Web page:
Kasper Højgaard Thybo
In the first 24 hours after total hip arthroplasty, use of paracetamol plus ibuprofen significantly reduced morphine consumption compared with paracetamol alone, according to results published in JAMA.
Kasper Højgaard Thybo , MD, and colleagues randomly assigned 559 patients undergoing THA to receive 1,000 mg of paracetamol (acetaminophen) plus 400 mg of ibuprofen, 1,000 mg of acetaminophen plus matched placebo, 400 mg of ibuprofen plus matched placebo or half-strength acetaminophen plus ibuprofen orally starting 1 hour before surgery and then every 6 hours for 24 hours postoperatively. The primary outcomes included 24-hour morphine consumption using patient-controlled analgesia in pairwise comparisons between the four groups and the proportion of patients with one or more serious adverse events within 90 days.
Results showed a median 24-hour morphine consumption of 20 mg in the acetaminophen plus ibuprofen group, 36 mg in the acetaminophen alone group, 26 mg for the ibuprofen alone group and 28 mg for the half-strength acetaminophen plus ibuprofen group. After adjustment for multiple comparisons and the co-primary outcomes, researchers found no statistically significant difference in morphine consumption for the acetaminophen plus ibuprofen group vs. the half-strength acetaminophen plus ibuprofen group, or for the acetaminophen alone group vs. the ibuprofen alone group. According to results, the ibuprofen alone group also had no significant differences when compared with the half-strength acetaminophen plus ibuprofen group. Researchers noted a relative risk of 1.44 for serious adverse events, with serious adverse events occurring in 15% and 11% of patients in the ibuprofen alone and acetaminophen alone groups, respectively.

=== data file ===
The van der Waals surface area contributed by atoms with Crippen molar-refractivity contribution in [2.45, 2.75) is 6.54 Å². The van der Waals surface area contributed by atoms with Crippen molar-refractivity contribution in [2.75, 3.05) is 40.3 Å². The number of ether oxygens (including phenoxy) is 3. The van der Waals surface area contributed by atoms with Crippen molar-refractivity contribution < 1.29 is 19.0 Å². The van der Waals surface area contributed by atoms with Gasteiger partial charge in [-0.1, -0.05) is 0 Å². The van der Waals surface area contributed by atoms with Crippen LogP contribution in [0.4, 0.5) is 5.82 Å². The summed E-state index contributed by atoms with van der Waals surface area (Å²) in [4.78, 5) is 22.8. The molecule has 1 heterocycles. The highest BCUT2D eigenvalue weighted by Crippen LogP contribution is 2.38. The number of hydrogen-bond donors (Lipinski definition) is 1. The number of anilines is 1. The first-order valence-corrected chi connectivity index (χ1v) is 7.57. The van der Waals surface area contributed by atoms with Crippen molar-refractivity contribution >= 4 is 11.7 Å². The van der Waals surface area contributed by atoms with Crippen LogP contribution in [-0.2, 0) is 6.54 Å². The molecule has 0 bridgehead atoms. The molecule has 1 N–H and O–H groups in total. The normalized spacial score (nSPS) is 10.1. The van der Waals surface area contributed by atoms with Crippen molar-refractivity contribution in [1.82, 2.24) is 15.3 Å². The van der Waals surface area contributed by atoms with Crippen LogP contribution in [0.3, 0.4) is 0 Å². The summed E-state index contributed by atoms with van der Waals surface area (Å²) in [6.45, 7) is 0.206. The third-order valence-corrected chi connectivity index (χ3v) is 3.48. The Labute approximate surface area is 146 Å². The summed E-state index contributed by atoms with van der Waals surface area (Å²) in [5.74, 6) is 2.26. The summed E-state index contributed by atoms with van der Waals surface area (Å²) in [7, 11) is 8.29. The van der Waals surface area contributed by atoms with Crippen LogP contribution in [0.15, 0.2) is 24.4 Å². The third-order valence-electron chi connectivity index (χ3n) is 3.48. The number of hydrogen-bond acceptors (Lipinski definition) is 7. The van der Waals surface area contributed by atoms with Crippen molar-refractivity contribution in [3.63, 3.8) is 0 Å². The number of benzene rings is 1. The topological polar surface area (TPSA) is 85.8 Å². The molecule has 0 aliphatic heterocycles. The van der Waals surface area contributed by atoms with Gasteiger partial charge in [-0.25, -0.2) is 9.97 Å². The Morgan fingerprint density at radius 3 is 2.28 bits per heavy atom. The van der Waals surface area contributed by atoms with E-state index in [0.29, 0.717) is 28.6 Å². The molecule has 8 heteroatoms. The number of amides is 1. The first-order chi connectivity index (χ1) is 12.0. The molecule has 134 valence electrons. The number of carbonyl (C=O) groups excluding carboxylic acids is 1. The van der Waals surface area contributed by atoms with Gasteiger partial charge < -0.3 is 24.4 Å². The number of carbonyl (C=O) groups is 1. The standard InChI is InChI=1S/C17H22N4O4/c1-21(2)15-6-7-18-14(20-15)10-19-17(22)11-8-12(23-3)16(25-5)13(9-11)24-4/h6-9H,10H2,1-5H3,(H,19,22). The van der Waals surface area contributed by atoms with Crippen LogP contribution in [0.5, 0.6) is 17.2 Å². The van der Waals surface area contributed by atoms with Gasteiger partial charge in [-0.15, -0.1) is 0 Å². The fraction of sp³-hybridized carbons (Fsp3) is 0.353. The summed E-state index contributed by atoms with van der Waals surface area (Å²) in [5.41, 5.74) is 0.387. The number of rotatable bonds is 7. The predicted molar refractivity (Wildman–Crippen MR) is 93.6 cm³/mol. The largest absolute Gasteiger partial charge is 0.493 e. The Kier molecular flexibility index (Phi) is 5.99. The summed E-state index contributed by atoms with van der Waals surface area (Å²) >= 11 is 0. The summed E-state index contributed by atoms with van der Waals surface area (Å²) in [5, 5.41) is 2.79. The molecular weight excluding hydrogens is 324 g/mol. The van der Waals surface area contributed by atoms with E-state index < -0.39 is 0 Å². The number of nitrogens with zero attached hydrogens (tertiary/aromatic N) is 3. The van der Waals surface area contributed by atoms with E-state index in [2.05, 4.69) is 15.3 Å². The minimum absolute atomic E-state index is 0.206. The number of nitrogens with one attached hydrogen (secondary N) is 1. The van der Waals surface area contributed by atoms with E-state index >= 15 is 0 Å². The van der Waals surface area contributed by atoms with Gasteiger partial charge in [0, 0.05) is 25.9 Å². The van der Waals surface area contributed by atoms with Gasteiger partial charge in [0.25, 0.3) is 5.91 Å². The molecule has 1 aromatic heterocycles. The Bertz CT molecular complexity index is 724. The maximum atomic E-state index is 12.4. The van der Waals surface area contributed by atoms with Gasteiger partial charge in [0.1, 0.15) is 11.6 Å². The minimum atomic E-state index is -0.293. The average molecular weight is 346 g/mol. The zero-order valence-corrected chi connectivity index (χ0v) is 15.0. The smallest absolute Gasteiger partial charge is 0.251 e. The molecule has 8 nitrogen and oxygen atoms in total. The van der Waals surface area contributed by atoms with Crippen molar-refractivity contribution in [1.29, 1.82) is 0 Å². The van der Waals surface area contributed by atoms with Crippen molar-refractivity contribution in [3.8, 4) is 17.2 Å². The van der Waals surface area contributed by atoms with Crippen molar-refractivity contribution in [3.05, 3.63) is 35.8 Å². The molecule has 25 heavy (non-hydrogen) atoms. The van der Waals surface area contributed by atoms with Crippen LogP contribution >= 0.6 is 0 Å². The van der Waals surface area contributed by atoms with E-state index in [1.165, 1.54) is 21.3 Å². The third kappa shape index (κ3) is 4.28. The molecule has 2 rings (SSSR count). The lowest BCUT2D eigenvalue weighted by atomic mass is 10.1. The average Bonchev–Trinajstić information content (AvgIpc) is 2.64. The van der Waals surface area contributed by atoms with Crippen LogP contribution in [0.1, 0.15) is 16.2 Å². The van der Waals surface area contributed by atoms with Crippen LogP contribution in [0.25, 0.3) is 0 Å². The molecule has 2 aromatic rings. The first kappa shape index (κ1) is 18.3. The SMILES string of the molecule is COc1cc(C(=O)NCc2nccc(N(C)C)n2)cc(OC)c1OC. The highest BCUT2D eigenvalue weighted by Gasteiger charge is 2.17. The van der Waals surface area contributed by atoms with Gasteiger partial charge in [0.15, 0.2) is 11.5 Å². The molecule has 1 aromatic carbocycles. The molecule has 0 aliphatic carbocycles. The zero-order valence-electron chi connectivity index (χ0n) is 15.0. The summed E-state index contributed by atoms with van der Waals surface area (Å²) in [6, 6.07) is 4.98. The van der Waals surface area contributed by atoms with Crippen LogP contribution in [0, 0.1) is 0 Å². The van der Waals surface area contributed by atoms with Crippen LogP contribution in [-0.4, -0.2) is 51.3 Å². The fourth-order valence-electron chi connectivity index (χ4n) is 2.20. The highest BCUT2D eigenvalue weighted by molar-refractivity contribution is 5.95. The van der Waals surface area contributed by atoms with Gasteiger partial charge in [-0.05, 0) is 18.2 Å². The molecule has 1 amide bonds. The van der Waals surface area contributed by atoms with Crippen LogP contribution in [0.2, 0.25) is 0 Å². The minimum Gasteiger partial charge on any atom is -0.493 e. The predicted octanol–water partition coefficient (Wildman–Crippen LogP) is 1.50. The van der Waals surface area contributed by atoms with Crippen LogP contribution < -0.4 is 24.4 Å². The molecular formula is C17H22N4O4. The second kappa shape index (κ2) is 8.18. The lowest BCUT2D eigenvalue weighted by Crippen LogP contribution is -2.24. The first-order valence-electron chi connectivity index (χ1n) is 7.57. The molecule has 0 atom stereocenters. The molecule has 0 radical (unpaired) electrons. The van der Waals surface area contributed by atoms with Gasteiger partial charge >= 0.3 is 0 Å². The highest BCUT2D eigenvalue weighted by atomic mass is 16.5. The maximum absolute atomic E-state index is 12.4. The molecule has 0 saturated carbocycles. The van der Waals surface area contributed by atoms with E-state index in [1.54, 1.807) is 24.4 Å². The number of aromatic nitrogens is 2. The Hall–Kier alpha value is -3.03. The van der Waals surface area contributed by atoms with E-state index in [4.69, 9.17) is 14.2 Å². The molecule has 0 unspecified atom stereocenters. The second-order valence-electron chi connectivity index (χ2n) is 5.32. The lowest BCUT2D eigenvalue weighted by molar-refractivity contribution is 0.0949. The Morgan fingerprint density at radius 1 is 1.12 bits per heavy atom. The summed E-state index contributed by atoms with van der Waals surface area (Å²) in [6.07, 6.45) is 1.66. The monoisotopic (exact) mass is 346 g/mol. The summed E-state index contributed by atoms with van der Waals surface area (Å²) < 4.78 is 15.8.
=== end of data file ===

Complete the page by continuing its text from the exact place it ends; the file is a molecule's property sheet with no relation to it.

“In this multicenter study, we found that when combining paracetamol and ibuprofen the first 24-hours after hip arthroplasty, the need for supplementary opioids, pain levels and risk of opioid-associated adverse effects were lower as compared with each drug alone,” Thybo told Healio.com/Orthopedics. “However, the reduction of opioid usage compared to ibuprofen treatment alone was not above the pre-specified minimal clinically important difference of 10 mg morphine per 24 hours. Further, we did not find that short-term NSAID treatment significantly increased number of serious adverse events within 90 days. Based on our study we would recommend short-term analgesic treatment with both paracetamol and ibuprofen.” – by Casey Tingle
Disclosures: Thybo reports he receives grants from the Danish Society of Anaesthesiology and Intensive Care Medicine, Sophus Johansens Fund, Region Zealand Health Scientific Research Foundation, the local research foundation at Naestved-Slagelse-Ringsted Hopsitals, the A.P. Møller Foundation for the Advancement of Medical Science, Aase og Ejnar Danielsens Fund and the Grosserer Christian Andersen og Hustru Ingeborg Andersen, f. Schmidts legat fund, and was employed as a doctoral student while he was the primary investigator of this trial. Please see the full study for a list of all other authors’ relevant financial disclosures.